Pope St. John Paul II instructed that the Second Sunday of Easter be observed each year as Mercy Sunday, completing a novena of mercy that begins on Good Friday and then continues through the octave of Easter. Pope Francis encouraged this emphasis on mercy in his document Misericordiae Vultus, the Face of Mercy, which inaugurated the recent Jubilee of Mercy observed throughout the Catholic world in 2015. In a divided and divisive world, both pontiffs joyously intended to emphasize the universal scope of Divine Mercy. Mercy is for everyone! God clearly intends to embrace all people with His mercy as the life, death and resurrection of Jesus Christ celebrated throughout the Church’s liturgical year repeatedly makes clear. Even before Jesus is born, Zechariah sings a hymn of praise to the Lord who gives “light to those who dwell in darkness, and the shadow of death,” namely to the Gentiles. The same theme is found in the prayer of old Simeon who speaks of Christ as a blessing for everyone: “a light of revelation to the Gentiles, and the glory of your people Israel.”
The ministry of John the Baptist also helped introduce the work of universal mercy into salvation history. The Baptist’s role is explained with the all-embracing words of Isaiah: “And all flesh shall see the salvation of our God.” There are two genealogies of Jesus in the Gospel accounts. One traces Jesus’ lineage back to Abraham, the father of all believers, but the other traces Jesus’ kinship back to Adam, the father of all mankind. That genealogy concludes with the words, “the son of Adam, the son of God,” explicitly identifying God as Adam’s father and thus the father of all mankind — believers and non-believers alike. Clearly, all descendants of Adam are children of God, and thus Jesus’ saving mission is intended to be universal in scope. Mercy is for everyone!
The public life of Jesus Christ abounds with graphic illustrations of the universal scope of God’s mercy made visible through his Divine son. The cure of the servant of the Roman centurion who was a military officer from the dreaded occupying army of Palestine shows an unexpected wideness in Divine mercy. A young man is raised to life because he was the only son of his widowed mother who would be left destitute without him. Similarly, in a parable, Lazarus, a poor, homeless, neglected sick man, is welcomed into Abraham’s bosom in heaven. Again, God’s mercy is extended by Christ to all regardless of class. A woman of questionable reputation anoints Jesus and is then forgiven her sins as a clear sign that sinners as well as the virtuous may be assured of the mercy and pardon of God. Again, women disciples who travel with Jesus and supported Him in His ministry were remembered by name by the early Christian community, a significant sign of God’s all-embracing mercy within an ancient world that considered women to rank quite low among its citizenry. Again mercy is for everyone!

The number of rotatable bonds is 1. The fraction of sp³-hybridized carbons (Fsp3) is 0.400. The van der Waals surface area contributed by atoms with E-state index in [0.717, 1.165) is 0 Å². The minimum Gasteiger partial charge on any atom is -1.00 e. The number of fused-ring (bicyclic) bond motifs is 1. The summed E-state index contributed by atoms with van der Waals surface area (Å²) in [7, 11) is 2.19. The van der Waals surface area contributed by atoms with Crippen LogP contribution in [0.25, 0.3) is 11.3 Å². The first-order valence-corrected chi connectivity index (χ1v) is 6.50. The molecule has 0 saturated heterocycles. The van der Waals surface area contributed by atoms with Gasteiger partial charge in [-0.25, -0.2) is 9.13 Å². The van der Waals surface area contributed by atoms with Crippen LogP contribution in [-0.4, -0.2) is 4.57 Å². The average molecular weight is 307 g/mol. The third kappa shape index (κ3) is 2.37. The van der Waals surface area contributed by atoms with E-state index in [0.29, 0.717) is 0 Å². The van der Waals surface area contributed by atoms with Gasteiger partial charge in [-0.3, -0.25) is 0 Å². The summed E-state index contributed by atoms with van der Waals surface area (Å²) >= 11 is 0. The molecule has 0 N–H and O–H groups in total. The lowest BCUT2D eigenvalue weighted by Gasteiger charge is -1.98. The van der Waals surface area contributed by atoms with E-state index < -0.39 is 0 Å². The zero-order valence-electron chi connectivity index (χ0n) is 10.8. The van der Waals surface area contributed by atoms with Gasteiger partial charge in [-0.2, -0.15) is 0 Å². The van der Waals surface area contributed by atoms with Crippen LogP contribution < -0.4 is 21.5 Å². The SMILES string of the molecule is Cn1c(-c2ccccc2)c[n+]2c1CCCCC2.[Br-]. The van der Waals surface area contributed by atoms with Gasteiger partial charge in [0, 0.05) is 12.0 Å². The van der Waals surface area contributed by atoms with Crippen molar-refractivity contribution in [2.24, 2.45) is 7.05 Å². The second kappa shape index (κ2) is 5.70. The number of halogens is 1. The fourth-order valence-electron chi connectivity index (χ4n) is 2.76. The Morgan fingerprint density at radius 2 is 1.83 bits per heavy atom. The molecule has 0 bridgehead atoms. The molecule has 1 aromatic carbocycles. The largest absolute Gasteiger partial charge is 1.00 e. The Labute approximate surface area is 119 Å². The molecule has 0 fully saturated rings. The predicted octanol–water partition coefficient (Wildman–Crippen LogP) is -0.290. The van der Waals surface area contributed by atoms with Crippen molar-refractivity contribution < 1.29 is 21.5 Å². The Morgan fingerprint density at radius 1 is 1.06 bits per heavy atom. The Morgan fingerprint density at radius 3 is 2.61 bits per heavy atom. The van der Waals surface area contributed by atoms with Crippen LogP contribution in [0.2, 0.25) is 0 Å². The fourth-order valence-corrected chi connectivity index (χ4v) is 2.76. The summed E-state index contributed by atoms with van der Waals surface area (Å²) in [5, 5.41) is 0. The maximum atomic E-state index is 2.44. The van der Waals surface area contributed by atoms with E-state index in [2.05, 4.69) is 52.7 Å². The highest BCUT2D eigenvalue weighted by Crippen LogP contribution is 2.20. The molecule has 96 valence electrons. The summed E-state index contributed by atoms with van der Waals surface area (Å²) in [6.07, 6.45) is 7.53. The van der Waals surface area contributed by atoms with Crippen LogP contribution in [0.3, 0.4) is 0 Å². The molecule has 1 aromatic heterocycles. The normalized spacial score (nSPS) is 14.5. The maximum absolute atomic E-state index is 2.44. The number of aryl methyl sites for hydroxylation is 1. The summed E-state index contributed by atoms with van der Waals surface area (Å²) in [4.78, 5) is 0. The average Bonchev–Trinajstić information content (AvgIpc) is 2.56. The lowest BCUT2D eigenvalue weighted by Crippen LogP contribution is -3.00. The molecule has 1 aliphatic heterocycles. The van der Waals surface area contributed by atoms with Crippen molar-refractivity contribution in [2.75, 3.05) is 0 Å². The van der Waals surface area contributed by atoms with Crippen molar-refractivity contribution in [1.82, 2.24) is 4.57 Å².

Jesus quite often encounters and cures demoniacs who were at the very least psychologically challenged persons whom the ancient world little understood. Jesus dared to touch and cure lepers who were indeed medical, social, and religious outcasts. Again, even these were not beyond the mercy of God. Jesus has a lengthy dialogue with a Samaritan woman and elsewhere enshrines for all time the notion of the good Samaritan as a model of mercy. That God’s mercy extended to such heretical, sectarian Samaritan half-breeds was indeed astonishing. Jesus is recalled dining with the tax collector Zaccheus and on another occasion Jesus salutes a publican for his faith and humility while criticizing a Pharisee who should have been setting the example. Tax collectors and publican were held in special contempt since they were seen as collaborators with the hated Roman occupation. Here again, mercy triumphs over prejudice. And of course Jesus famously on the cross asks forgiveness for those who crucify Him. Mercy is for everyone!
The Old Testament peoples certainly expected to witness the mercy of God if perhaps in a somewhat restricted measure. As this Sunday’s psalm response celebrates, “Let the house of Israel say, “His mercy endures forever.” Let the house of Aaron say, “His mercy endures forever.” Let those who fear the LORD say, “His mercy endures forever.” However the Gospel of Jesus Christ extended the mercy of God beyond all boundaries. St. Peter instructs in the second reading: “Blessed be the God and Father of our Lord Jesus Christ, who in his great mercy gave us a new birth to a living hope through the resurrection of Jesus Christ from the dead.” Thus God’s active mercy is meant as a consolation and inspiration for all persons. Mercy is for everyone!